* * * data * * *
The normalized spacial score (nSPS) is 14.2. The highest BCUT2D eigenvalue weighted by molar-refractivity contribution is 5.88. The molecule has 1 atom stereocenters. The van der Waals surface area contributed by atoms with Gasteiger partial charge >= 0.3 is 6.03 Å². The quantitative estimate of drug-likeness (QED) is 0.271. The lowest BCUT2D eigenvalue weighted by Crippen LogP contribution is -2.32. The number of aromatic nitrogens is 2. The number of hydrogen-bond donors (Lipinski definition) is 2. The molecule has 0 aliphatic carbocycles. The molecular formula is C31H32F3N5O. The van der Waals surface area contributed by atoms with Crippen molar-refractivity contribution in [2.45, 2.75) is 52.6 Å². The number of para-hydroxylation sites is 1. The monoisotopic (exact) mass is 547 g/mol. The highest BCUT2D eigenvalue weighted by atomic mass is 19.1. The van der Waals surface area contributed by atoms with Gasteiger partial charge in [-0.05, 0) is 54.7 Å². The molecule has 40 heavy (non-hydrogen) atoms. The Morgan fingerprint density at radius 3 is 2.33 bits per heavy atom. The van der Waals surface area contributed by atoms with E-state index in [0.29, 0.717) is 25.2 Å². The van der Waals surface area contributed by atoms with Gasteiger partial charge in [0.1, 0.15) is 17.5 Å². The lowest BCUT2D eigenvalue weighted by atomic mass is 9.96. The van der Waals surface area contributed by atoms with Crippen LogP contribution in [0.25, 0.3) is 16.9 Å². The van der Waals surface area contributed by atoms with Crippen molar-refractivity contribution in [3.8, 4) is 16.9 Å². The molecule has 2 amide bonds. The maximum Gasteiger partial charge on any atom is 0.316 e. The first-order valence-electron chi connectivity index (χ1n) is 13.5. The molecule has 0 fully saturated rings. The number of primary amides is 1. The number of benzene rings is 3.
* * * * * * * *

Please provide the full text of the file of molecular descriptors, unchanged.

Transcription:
The normalized spacial score (nSPS) is 14.2. The highest BCUT2D eigenvalue weighted by molar-refractivity contribution is 5.88. The molecule has 1 atom stereocenters. The van der Waals surface area contributed by atoms with Gasteiger partial charge >= 0.3 is 6.03 Å². The quantitative estimate of drug-likeness (QED) is 0.271. The lowest BCUT2D eigenvalue weighted by Crippen LogP contribution is -2.32. The number of aromatic nitrogens is 2. The number of hydrogen-bond donors (Lipinski definition) is 2. The molecule has 0 aliphatic carbocycles. The molecular formula is C31H32F3N5O. The van der Waals surface area contributed by atoms with Crippen molar-refractivity contribution in [2.45, 2.75) is 52.6 Å². The number of para-hydroxylation sites is 1. The monoisotopic (exact) mass is 547 g/mol. The highest BCUT2D eigenvalue weighted by atomic mass is 19.1. The van der Waals surface area contributed by atoms with Gasteiger partial charge in [-0.05, 0) is 54.7 Å². The molecule has 40 heavy (non-hydrogen) atoms. The Morgan fingerprint density at radius 3 is 2.33 bits per heavy atom. The van der Waals surface area contributed by atoms with E-state index in [0.29, 0.717) is 25.2 Å². The van der Waals surface area contributed by atoms with Gasteiger partial charge in [0.1, 0.15) is 17.5 Å². The lowest BCUT2D eigenvalue weighted by atomic mass is 9.96. The van der Waals surface area contributed by atoms with Crippen LogP contribution in [0.25, 0.3) is 16.9 Å². The van der Waals surface area contributed by atoms with Crippen molar-refractivity contribution in [3.8, 4) is 16.9 Å². The molecule has 2 amide bonds. The maximum Gasteiger partial charge on any atom is 0.316 e. The first-order valence-electron chi connectivity index (χ1n) is 13.5. The molecule has 0 fully saturated rings. The number of primary amides is 1. The number of benzene rings is 3.